With a name like Pegeen Mike Stapleford, it is not surprising that this grown daughter might still want to get back at her parents. Taking up with a friend of the family in his late 60s making headlines for erratic behavior ought to do the trick—that is, if the lesbian Stapleford really has started a serious relationship with Simon Axler.
He certainly thinks they have, but his perception of reality is not exactly super-reliable. There will be plenty of angst, regardless, in Barry Levinson’s adaptation of Philip Roth’s “The Humbling.”
When Axler gets the sense that the audience is not paying sufficient attention to his production of “As You Like It,” he does the only sensible thing an actor might do in such a situation—nose-dives into the orchestra seats. It sort of works, in so far as he becomes the leading topic of theater gossip.
After a period of mental observation, including some awkward group therapy, Axler returns to his Connecticut home to ponder his comeback options: a hair restoration commercial or “King Lear” on Broadway. Seriously, it has to be either or?
Much to his surprise, Pegeen Stapleford interrupts his solitary recuperation, announcing her longstanding attraction to the slightly distressed thespian, despite her professed lesbian history. Suddenly, she is spending more and more time with the increasingly dependent Axler, serving as nursemaid, surrogate daughter, reclusion facilitator, and lover—or so Axler believes. Clearly, he is prone to flights of fancy, some of which both he and the audience recognize are not really reality, whereas others are not so easy to determine.
It definitely seems like there is a thin line between method acting and insanity in “The Humbling.” Even though it is based on Roth’s novel, it is perilously easy to conflate Al Pacino with Axler. They seem to have all the same excesses, yet Levinson gets him to dial down the hoo-ah shtick.
Frankly, were it not for this film, “The Humbling” would probably only be remembered as the book that guaranteed Roth never won the Nobel Prize. However, screenwriters Buck Henry, Michal Zebede, and Levinson (not formerly credited for screenwriting due to a dubious WGA arbitration) make the story of dirty-old-man wish fulfillment more of a hallucinatory meditation on what it costs to stay faithful to one’s craft.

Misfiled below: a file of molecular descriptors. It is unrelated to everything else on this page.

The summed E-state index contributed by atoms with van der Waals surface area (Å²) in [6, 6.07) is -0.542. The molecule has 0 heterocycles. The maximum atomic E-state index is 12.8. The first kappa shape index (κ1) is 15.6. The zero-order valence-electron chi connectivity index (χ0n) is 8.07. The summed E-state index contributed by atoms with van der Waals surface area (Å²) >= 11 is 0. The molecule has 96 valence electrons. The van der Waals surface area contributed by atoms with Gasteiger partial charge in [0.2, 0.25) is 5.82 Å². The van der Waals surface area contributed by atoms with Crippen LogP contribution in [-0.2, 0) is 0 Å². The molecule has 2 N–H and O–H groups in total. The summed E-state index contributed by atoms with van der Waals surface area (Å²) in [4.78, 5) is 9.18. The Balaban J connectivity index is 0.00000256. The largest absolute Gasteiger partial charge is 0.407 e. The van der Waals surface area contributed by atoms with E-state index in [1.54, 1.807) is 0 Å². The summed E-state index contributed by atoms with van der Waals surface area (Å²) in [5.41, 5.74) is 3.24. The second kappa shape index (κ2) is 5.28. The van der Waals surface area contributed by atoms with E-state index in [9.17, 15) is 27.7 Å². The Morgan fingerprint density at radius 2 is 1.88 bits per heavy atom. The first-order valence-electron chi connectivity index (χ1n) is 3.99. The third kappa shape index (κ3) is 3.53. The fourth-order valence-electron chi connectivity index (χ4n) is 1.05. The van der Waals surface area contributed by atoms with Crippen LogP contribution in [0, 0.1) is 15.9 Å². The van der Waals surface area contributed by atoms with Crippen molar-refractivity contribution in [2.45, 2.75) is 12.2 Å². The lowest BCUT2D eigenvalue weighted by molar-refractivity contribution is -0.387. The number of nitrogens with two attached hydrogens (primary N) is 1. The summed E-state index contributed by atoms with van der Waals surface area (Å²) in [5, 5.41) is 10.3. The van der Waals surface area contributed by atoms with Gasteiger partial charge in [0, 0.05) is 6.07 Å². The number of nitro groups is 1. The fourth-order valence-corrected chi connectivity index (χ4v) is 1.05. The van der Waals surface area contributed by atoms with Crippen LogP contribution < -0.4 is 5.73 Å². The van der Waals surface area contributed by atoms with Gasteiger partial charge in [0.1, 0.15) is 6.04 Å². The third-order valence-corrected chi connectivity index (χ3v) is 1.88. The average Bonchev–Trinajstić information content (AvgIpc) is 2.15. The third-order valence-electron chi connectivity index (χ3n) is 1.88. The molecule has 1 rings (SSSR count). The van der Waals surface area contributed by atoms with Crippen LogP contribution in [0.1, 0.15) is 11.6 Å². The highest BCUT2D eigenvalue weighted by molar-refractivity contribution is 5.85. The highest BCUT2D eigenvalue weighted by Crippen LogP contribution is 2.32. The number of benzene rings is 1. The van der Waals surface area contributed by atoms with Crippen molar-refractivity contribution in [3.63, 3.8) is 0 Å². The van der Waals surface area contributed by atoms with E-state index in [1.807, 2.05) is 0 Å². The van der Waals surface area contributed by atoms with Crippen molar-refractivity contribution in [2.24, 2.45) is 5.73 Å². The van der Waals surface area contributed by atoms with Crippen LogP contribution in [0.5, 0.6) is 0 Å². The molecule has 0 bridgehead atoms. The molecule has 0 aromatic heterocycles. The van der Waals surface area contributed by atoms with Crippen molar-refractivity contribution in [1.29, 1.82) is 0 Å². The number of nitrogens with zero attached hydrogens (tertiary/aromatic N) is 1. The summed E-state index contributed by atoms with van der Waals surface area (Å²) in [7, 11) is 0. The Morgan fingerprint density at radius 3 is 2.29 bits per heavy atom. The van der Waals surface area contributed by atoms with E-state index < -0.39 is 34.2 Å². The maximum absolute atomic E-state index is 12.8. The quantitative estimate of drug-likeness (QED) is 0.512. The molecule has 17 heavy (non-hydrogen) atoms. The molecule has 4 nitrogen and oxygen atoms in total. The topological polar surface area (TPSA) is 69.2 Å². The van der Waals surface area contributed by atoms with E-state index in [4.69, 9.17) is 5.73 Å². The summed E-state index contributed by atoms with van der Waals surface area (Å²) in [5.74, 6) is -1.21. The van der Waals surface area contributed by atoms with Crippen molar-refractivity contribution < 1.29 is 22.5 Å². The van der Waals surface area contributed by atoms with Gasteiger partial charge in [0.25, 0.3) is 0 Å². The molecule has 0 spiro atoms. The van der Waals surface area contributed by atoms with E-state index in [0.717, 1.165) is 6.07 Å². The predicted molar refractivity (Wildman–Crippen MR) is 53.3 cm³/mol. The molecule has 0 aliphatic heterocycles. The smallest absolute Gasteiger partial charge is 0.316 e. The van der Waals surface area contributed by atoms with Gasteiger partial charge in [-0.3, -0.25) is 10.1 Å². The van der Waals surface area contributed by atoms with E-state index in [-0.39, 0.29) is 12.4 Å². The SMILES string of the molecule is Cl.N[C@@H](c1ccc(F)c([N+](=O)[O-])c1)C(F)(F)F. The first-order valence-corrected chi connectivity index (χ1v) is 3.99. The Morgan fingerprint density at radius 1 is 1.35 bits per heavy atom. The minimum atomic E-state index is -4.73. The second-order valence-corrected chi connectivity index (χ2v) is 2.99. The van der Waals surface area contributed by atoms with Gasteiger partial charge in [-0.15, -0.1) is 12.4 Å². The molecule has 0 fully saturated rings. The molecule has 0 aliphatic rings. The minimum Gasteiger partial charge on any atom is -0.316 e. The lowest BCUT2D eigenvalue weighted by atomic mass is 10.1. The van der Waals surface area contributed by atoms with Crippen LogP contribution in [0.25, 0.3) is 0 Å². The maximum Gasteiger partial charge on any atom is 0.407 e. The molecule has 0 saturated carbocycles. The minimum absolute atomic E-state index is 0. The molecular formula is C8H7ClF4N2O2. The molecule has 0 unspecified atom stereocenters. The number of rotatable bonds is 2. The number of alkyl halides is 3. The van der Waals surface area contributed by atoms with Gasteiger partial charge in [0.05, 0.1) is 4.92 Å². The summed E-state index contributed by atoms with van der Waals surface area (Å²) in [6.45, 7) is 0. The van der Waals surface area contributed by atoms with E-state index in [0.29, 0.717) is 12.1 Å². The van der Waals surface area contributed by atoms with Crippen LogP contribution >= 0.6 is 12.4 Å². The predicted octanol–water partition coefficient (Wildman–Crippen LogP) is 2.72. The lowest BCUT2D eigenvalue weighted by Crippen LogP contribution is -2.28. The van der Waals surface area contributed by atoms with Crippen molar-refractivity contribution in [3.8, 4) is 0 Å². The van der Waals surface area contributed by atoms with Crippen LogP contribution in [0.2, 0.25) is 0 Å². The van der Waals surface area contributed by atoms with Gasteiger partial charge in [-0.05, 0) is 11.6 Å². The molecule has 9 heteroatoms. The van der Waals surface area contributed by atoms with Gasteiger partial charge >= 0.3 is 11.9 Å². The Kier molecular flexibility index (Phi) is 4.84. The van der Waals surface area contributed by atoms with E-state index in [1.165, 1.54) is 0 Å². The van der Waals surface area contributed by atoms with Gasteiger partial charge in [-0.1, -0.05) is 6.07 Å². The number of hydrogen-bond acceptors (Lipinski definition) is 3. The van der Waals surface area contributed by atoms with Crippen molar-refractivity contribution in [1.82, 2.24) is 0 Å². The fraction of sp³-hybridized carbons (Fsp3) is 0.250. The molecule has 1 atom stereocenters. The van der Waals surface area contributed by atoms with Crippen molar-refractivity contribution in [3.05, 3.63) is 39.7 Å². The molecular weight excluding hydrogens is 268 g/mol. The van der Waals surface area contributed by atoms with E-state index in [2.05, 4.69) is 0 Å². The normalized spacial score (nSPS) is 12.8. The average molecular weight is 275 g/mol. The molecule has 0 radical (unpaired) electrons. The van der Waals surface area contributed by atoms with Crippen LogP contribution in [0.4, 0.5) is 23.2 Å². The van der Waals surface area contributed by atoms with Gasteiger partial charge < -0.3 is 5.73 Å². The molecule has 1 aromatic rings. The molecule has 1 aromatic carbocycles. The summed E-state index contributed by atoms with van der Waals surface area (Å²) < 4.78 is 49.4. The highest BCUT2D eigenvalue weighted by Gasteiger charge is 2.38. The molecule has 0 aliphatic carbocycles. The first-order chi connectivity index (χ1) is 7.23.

All the is-it-or-isn’t game playing can get tiresome, but it is worth wading through to see Pacino’s triumphant return to form. Arguably, he has been better than reported in middling flops like “Son of No One,” but this a big, full-bodied, surprisingly vulnerable, and presumably self-revealing performance.
He has OK chemistry with Greta Gerwig’s Stapleford, who is a bit of a cold fish (but that is a rather welcomed change from her typical quirky indie princesses). Yet, true to form, Charles Grodin, the master of more-is-less, manages to steal all his scenes as Axler’s agent.
Without question, the best sequences in “The Humbling” happen either onstage or backstage as Axler prepares to make his entrances. Levinson and cinematographer Adam Jandrup convey a sense of the theater as a darkly magical and dangerous place, altogether fitting for an actor like Axler, who is so committed that he maybe should be.
Levinson’s hand might have rested a bit heavier on the rudder, but he keeps the subjective bedlam from spinning too far out of control. It is just worth seeing if you would like to watch Pacino pull one out of the vault. Recommended accordingly, “The Humbling” opens this Friday, Jan. 23, in New York at the Quad Cinema.
Director: Barry Levinson
Starring: Al Pacino, Kyra Sedgwick, Greta Gerwig
Running time: 1 hour, 52 minutes
Release date: Jan. 24
3 stars out of 5